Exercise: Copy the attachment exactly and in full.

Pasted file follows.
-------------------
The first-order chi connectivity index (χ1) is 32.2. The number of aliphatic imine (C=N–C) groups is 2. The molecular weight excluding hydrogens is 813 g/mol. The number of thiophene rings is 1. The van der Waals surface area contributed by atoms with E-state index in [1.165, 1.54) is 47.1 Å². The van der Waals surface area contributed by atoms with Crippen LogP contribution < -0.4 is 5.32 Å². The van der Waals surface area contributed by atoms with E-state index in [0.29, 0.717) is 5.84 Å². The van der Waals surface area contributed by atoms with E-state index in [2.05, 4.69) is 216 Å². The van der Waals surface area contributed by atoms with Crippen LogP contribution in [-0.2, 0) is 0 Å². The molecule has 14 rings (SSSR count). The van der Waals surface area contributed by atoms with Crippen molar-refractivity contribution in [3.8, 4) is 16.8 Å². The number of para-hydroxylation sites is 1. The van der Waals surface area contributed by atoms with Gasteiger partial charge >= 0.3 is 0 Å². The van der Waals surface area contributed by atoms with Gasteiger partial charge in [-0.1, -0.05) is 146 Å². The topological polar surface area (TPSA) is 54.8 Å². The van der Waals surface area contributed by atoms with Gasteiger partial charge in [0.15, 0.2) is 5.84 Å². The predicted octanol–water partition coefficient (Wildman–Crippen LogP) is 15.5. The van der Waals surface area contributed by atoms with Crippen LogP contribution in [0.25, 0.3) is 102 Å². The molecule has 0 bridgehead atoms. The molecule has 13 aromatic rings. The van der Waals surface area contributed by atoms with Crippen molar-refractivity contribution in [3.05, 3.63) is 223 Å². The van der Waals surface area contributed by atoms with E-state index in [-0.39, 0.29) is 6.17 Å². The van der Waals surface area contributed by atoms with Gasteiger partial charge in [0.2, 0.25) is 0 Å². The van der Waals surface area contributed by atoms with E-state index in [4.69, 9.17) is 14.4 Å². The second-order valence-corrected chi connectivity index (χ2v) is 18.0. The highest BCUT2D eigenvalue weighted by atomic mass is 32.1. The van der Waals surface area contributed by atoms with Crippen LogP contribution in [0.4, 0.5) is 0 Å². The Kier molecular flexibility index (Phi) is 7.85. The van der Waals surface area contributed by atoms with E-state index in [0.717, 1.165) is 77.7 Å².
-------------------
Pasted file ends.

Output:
The first-order chi connectivity index (χ1) is 32.2. The number of aliphatic imine (C=N–C) groups is 2. The molecular weight excluding hydrogens is 813 g/mol. The number of thiophene rings is 1. The van der Waals surface area contributed by atoms with E-state index in [1.165, 1.54) is 47.1 Å². The van der Waals surface area contributed by atoms with Crippen LogP contribution < -0.4 is 5.32 Å². The van der Waals surface area contributed by atoms with E-state index in [0.29, 0.717) is 5.84 Å². The van der Waals surface area contributed by atoms with E-state index in [2.05, 4.69) is 216 Å². The van der Waals surface area contributed by atoms with Crippen LogP contribution in [-0.2, 0) is 0 Å². The molecule has 14 rings (SSSR count). The van der Waals surface area contributed by atoms with Crippen molar-refractivity contribution in [3.8, 4) is 16.8 Å². The number of para-hydroxylation sites is 1. The van der Waals surface area contributed by atoms with Gasteiger partial charge >= 0.3 is 0 Å². The van der Waals surface area contributed by atoms with Gasteiger partial charge in [-0.1, -0.05) is 146 Å². The topological polar surface area (TPSA) is 54.8 Å². The van der Waals surface area contributed by atoms with Gasteiger partial charge in [0.15, 0.2) is 5.84 Å². The predicted octanol–water partition coefficient (Wildman–Crippen LogP) is 15.5. The van der Waals surface area contributed by atoms with Crippen LogP contribution in [0.25, 0.3) is 102 Å². The molecule has 0 bridgehead atoms. The molecule has 13 aromatic rings. The van der Waals surface area contributed by atoms with Crippen molar-refractivity contribution in [3.05, 3.63) is 223 Å². The van der Waals surface area contributed by atoms with E-state index in [-0.39, 0.29) is 6.17 Å². The van der Waals surface area contributed by atoms with Gasteiger partial charge in [0.2, 0.25) is 0 Å². The van der Waals surface area contributed by atoms with E-state index in [4.69, 9.17) is 14.4 Å². The second-order valence-corrected chi connectivity index (χ2v) is 18.0. The highest BCUT2D eigenvalue weighted by atomic mass is 32.1. The van der Waals surface area contributed by atoms with Crippen LogP contribution in [0.4, 0.5) is 0 Å². The Kier molecular flexibility index (Phi) is 7.85. The van der Waals surface area contributed by atoms with E-state index in [0.717, 1.165) is 77.7 Å².